Operators of vehicles in the system would know which lanes are closed, and could select alternate routes to more efficiently reach emergencies, or to find a clear outbound corridor to say, a hospital or other emergency services destination. If additional emergency vehicles are heading in the direction of the incident, they would be able to find the fastest routes through traffic, Head said.

Assisting in the system research are UA engineering graduate student Jun Ding, who is studying for both his masters in systems engineering and his PhD in electrical and computer engineering, and Wei Wu, a visiting scholar from Tonghi University in Shanghi China.

The MCDOT SmartDrive test site in Anthem is part of a larger, federal research initiative called ITS, or Intelligent Transportation Systems program. It gets support from the U.S. Department of Transportation as part of a broader series of research initiatives that would eventually connect all vehicles involved in surface transportation together to maximize safety, increase ground mobility, and decrease environmental impact. A second national test site in California is operated by the California Department of Transportation, or CALTRANS.

The SmartDrive system technology has another beneficial application that's also in the works: increasing city bus efficiency. Providing public transit vehicles access to the SmartDrive system would allow buses and shuttles to operate more efficiently, stay on schedule, and provide better service, if given traffic signal priority at SmartDrive intersections. "Transit and school buses would run on time and more reliably, and would make public transit more attractive," said U.S. Secretary of Transportation Ray LaHood, in an April 26 blog post describing the Arizona SmartDrive project.

While officials finalize the details of getting the SmartDrive system fully operational in Anthem, Head confirms the next step in the development of the system is adding public buses and school buses.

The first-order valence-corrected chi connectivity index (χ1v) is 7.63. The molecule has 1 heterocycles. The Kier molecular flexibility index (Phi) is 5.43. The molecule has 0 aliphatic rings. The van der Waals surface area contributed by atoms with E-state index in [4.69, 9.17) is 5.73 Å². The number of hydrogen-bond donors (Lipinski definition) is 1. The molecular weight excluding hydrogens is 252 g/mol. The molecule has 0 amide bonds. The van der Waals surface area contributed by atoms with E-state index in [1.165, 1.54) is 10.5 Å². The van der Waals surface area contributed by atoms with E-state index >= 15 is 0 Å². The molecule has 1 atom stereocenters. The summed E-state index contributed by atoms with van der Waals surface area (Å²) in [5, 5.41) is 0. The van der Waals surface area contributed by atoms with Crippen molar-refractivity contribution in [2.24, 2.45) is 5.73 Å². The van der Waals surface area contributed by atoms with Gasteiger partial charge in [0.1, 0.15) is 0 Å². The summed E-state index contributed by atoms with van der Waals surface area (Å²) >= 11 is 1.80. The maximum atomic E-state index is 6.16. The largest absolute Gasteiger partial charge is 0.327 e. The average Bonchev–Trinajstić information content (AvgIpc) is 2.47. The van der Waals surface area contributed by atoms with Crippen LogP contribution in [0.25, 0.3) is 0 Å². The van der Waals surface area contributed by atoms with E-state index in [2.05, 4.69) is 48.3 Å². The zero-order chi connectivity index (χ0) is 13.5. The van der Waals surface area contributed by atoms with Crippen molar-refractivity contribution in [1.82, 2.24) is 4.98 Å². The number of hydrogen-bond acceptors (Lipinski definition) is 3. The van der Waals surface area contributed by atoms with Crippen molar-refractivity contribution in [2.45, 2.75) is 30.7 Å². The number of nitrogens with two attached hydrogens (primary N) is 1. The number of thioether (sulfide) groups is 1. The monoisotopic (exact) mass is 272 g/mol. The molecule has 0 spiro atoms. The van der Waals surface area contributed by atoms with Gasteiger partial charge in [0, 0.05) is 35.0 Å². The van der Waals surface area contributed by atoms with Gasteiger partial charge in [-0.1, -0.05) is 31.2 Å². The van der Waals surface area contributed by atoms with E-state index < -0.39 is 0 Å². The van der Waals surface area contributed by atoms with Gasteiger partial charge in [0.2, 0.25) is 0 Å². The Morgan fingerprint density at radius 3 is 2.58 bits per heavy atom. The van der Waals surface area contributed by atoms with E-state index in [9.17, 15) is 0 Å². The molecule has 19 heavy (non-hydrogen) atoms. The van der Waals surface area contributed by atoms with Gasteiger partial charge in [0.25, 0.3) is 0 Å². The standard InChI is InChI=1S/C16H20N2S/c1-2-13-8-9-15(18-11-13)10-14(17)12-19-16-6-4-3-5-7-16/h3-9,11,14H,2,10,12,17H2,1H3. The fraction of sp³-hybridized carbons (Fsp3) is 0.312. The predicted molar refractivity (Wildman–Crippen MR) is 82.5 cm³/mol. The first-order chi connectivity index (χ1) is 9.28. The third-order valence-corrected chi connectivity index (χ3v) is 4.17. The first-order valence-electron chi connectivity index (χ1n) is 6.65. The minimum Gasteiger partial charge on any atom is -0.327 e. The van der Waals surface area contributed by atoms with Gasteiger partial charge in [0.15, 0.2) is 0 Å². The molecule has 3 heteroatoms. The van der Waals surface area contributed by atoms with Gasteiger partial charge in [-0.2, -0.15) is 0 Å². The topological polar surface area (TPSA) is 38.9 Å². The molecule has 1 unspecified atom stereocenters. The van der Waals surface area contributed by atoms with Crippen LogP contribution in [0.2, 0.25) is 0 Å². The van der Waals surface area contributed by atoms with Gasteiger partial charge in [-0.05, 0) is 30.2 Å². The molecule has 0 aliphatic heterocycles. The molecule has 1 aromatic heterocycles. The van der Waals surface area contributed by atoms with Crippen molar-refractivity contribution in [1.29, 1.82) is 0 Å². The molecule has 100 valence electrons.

Head also said there are plans to use the Anthem field test site to support other research, including field testing an application that would allow pedestrians to send need-to-cross signals directly to traffic lights from their mobile phones. The phones would also be able to let visually impaired pedestrians receive red or green light signals. This research is being developed in partnership with Santa Clara, Calif.-based Savari Inc., he said.


Story Source:

The above story is based on materials provided by University of Arizona College of Engineering. Note: Materials may be edited for content and length.


Cite This Page:

University of Arizona College of Engineering. "Connected traffic system for emergency responders demonstrated." ScienceDaily. ScienceDaily, 4 May 2012. <www.sciencedaily.com/releases/2012/05/120504172016.htm>.
University of Arizona College of Engineering. (2012, May 4). Connected traffic system for emergency responders demonstrated. ScienceDaily. Retrieved July 28, 2014 from www.sciencedaily.com/releases/2012/05/120504172016.htm
University of Arizona College of Engineering. "Connected traffic system for emergency responders demonstrated." ScienceDaily. www.sciencedaily.com/releases/2012/05/120504172016.htm (accessed July 28, 2014).